Not since the doomed Robert Bork has there been a Supreme Court nominee with such a clear record of opposition to abortion. And yet, as Samuel Alito moves closer to Senate confirmation this week, the rumble that many expected over his position on the issue has failed to materialize. That in itself tells us something about the nature of the abortion wars today.
Listening just to the alarms of abortion-rights groups on the one hand and the cheers of opponents on the other, you could come away with the impression that the fate of Alito's nomination will determine whether abortion remains available in this country. That is not what is at stake. Alito's confirmation would not produce the votes sufficient to overturn the Supreme Court's landmark Roe v. Wade decision guaranteeing abortion rights throughout the country. And even if Roe is reversed in the future, states will be free to preserve abortion rights, and many almost surely will. Today the tussle is over not whether abortion will exist but how. In that respect, the terms of the debate have caught up with the public's attitude toward the issue: polls consistently show that most people in the U.S. want abortion to be legal; they just don't want it to be easy.
That sentiment has been expressed in a variety of measures passed by legislatures since a 1989 Supreme Court ruling gave states more leeway to restrict abortion. It's a reality the Supreme Court reaffirmed just last week. In a narrowly written but unanimous decision authored by Sandra Day O'Connor, the high court backed away from directly interfering with a New Hampshire law. The Justices said a lower court should not have struck down a parental-notification requirement entirely, and ordered the judges to come up with a more limited version that would protect the health of girls seeking abortions in emergency situations.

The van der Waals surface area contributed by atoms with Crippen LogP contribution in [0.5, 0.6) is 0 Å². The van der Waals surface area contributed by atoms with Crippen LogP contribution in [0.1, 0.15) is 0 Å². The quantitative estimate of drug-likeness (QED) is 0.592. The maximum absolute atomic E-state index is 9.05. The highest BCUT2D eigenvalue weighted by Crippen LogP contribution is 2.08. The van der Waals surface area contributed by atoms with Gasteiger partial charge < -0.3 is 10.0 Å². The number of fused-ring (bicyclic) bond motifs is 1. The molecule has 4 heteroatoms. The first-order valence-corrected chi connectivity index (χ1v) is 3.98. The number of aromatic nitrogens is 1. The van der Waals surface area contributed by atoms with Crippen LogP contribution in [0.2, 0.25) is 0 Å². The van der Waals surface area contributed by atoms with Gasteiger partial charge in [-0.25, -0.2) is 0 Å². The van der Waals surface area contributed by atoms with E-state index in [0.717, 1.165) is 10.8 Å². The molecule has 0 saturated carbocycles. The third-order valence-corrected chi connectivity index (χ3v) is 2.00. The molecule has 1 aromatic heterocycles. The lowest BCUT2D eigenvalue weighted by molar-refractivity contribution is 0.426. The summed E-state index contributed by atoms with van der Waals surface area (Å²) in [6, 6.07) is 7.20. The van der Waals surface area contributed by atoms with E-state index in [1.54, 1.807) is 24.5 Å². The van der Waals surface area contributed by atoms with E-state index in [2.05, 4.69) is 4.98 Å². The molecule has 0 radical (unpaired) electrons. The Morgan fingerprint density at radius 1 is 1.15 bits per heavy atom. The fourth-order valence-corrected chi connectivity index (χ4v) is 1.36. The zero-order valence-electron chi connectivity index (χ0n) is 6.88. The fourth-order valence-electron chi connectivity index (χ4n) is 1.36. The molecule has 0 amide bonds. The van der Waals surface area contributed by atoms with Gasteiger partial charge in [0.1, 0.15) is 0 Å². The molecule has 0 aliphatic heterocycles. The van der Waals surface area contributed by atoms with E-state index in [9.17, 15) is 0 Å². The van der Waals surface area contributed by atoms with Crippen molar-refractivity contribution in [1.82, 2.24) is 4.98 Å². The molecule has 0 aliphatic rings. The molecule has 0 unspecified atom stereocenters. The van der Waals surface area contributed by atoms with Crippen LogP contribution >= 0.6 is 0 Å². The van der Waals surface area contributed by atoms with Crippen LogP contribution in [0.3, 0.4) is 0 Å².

On the eve of the 33rd anniversary of Roe v. Wade, TIME took a look at the situation in the state of Missouri, where the 1989 case originated, to explore how the shifting battlefield affects the making of abortion law and to examine the impact of state restrictions on women who find themselves unhappily pregnant.
Consider, for example, the case of a 22-year-old unmarried woman we will call Lisa, who missed her period last November. Lisa, who was managing a restaurant, decided to have an abortion. Her timing could have been better. Just the month before, Springfield's only abortion provider, which had been operating five days a week just 15 minutes from her home, closed its doors. "The environment here in Missouri is so hostile," its administrator told the local paper. With four abortion doctors left in the state, compared with 10 as recently as 1996, Lisa's closest alternative turned out to be the Planned Parenthood clinic in St. Louis, an eight-hour round trip by car. That meant Lisa, who has no car, not only had to ask a friend to drive her but also had to come up with an excuse for missing two days of work, because she was afraid to tell her boss the truth. Two weeks later, she had to make the trip again, for a follow-up exam that lasted about five minutes. She figures the whole episode--the clinic's bill, the prescription for the abortion drug mifepristone, gasoline, food and incidentals--cost her a little more than $600. "It was all very frustrating," Lisa told TIME a month after her abortion. "I only recently paid back everyone I borrowed money from."